Debugging a computer program is such an interesting activity because it's not really a matter of fixing a program. It's a matter of fixing your own understanding to the point that the cause of the bug becomes obvious. So debugging means constantly challenging your assumptions, constantly looking for the overlooked insignificant thing that turns out to be crucial.

I mostly debug by print statements. I don't like it much, but it works. I add some print statements around the problem area and see if what's going on matches what the model in my head thinks should be going on. If it doesn't, I try to fix the model, and if it does, I focus the print statements in tighter and tighter, deeper and deeper, until I finally reach the bug. It's nasty and ah-hoc, but it works really well, mostly. And I know I'm in good company doing it.

But that method can fail; I myself can end up caught in a loop. Like today, tracking down an obscure bug in Branchable's auditing subsystem, when I found myself at what was apparantly the point of a bug: Function A was supposed to call function B, but B never seemed to be called. So surely A was buggy, and I instrumented it to bits with print statements and stuff, and started wondering if the libraries it relied on were somehow breaking it in non-obvious ways before it could call B, or maybe there was a bug in the runtime language that was breaking the call to B.

Going deeper and deeper didn't help, because the thing I was overlooking was up at the top level -- one of the first print statements I inserted showed that all this code was running twice. Why? Didn't seem relevant to the bug so I ignored it. Of course what I was ignoring was a symptom of the real problem: The first run was by another subsystem, that happened to redefine function B temporarily..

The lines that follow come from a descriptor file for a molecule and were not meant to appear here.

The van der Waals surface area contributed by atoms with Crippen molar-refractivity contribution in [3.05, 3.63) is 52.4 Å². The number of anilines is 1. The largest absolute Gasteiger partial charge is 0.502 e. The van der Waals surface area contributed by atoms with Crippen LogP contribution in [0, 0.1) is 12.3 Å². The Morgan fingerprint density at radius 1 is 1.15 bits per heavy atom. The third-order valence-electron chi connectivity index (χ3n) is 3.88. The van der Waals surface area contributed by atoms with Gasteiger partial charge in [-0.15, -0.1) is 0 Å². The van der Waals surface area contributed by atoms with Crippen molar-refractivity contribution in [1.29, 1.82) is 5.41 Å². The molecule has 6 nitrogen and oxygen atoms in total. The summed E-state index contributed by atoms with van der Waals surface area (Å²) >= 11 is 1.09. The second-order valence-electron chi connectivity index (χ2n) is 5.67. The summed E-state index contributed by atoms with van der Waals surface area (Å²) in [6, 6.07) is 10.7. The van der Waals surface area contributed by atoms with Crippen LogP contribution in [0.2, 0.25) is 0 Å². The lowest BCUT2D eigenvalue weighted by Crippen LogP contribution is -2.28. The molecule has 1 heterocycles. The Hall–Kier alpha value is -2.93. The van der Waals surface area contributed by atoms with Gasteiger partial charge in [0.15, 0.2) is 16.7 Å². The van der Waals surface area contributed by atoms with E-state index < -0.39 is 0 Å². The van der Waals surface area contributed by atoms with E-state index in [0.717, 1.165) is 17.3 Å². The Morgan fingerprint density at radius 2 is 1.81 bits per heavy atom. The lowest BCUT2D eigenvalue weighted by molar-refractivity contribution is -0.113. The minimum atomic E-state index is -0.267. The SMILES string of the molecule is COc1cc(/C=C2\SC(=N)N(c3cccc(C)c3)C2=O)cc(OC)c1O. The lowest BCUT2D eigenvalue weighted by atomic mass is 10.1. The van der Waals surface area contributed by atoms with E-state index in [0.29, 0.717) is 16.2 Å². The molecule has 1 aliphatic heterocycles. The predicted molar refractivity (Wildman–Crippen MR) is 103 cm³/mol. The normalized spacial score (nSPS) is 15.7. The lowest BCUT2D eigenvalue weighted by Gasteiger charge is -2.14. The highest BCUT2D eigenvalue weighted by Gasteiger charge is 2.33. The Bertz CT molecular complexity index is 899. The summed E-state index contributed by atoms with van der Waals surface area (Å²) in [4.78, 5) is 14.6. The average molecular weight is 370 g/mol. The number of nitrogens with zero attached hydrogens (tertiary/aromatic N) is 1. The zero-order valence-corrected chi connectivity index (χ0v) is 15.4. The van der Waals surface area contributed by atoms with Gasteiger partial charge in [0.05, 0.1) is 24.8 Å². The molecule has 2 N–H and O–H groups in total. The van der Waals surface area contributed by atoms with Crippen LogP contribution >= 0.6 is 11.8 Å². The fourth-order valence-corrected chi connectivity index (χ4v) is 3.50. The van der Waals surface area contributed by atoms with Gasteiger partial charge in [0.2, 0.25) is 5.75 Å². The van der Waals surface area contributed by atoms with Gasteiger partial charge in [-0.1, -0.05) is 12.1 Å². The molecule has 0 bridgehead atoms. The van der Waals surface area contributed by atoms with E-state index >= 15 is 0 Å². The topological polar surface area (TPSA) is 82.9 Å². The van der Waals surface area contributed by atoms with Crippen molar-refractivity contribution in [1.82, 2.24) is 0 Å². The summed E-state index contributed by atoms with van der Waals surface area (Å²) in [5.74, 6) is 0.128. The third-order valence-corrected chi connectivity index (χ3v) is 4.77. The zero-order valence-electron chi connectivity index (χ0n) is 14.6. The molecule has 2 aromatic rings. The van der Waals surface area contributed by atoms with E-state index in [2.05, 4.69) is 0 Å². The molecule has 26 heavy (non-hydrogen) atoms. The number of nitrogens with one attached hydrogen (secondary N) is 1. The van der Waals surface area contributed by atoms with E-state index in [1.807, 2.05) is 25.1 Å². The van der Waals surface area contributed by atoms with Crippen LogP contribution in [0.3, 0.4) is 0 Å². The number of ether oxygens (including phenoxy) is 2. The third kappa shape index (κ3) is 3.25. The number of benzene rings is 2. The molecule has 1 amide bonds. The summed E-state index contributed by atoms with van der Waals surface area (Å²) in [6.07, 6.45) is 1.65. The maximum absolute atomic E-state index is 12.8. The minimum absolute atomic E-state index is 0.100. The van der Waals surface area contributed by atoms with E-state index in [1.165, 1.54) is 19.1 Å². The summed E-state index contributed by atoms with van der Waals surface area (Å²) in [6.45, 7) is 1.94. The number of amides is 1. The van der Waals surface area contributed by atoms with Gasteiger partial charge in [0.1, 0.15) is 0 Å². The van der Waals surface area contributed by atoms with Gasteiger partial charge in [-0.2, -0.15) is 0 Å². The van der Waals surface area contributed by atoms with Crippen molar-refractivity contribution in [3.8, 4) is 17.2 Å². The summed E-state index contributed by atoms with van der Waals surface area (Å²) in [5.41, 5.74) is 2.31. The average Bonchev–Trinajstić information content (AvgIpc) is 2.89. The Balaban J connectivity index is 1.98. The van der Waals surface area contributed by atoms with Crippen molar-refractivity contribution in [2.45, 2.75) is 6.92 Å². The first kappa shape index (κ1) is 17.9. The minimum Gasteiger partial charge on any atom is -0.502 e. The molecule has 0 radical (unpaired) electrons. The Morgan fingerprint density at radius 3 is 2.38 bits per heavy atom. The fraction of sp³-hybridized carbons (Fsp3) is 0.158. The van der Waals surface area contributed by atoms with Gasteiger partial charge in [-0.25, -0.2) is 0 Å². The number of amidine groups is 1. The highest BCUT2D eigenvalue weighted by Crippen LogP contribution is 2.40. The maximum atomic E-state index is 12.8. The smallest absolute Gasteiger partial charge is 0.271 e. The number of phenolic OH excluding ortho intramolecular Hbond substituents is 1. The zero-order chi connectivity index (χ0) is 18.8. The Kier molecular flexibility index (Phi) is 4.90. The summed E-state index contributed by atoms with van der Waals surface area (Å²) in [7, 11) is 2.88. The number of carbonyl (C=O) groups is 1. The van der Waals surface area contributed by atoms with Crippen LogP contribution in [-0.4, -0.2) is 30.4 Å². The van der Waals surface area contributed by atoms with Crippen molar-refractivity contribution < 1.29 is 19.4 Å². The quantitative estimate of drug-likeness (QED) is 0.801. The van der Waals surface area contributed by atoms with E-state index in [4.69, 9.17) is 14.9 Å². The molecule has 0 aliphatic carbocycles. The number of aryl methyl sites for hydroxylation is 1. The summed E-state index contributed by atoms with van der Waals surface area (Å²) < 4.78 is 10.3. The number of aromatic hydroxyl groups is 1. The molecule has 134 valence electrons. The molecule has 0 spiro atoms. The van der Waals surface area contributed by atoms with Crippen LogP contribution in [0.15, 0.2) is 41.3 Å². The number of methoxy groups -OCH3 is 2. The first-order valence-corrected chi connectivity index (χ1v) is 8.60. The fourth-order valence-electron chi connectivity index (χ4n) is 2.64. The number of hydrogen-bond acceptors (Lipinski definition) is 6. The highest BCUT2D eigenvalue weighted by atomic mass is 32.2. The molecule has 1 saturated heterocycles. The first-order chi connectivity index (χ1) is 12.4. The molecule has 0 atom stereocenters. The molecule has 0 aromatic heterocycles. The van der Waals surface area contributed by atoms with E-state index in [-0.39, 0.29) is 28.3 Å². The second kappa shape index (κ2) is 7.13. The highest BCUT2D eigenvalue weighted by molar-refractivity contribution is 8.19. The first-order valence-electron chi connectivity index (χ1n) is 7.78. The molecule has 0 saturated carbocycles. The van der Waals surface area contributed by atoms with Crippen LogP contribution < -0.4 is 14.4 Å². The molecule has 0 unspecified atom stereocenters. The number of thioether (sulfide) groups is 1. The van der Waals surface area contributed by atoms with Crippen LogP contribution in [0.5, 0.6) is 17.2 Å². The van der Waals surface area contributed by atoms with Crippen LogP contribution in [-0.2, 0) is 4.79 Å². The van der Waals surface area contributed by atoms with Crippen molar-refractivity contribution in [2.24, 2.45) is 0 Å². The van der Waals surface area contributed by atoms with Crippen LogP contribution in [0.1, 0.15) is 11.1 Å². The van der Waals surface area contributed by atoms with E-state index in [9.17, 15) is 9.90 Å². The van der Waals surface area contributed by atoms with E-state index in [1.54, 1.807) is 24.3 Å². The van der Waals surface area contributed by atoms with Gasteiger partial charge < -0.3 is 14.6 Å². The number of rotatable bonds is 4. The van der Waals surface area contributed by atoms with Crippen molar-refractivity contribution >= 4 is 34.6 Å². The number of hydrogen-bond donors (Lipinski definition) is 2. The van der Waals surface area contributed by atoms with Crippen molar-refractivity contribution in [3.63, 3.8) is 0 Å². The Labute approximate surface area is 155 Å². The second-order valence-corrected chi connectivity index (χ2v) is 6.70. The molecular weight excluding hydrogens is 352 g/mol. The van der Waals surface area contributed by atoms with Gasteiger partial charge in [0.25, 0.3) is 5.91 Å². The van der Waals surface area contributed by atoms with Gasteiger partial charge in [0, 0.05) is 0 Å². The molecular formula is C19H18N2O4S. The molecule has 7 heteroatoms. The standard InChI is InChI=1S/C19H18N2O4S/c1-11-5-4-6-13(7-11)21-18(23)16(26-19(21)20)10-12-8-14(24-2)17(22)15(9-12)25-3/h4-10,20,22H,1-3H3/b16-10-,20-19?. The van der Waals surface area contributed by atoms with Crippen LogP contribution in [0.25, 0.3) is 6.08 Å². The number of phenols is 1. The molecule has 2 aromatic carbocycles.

Actually, one of the nice things about Haskell is that print statements are not very helpful in debugging pure code. Pure code tends to get loaded up in ghci and tested interactively, and the bug is then clear. Or a quickcheck test case gets written with an invariant that the pure code should satisfy. I spent a whole day a few weeks ago writing an inverse form of a buggy function in git-annex just so I could feed them both into quickcheck and automate debugging. (Most of that time was spent wrestling with unicode decomposition .. ugh.) Being used to getting down in the buggy code with print statements, that at the time felt rather like a waste of time unrelated to getting on with making my program work, but it was very much worth it since I got my program working 100% in even crazy edge cases, and got a test suite for free, too.

Most of my debugging of Haskell code so far has not involved bugs in pure code. The most memorable bug was actually a bug in ghc's IO manager, which I'd have never tracked down without Josh's help. The problem with finding bugs in the runtime environment or compiler is that after you've found enough over the years, you're more likely to go down false paths distrusting runtime environments, like I did with the bug today. The beginner's assumption is that the runtime environment just works, but I by now may have over-challenged that assumption. :)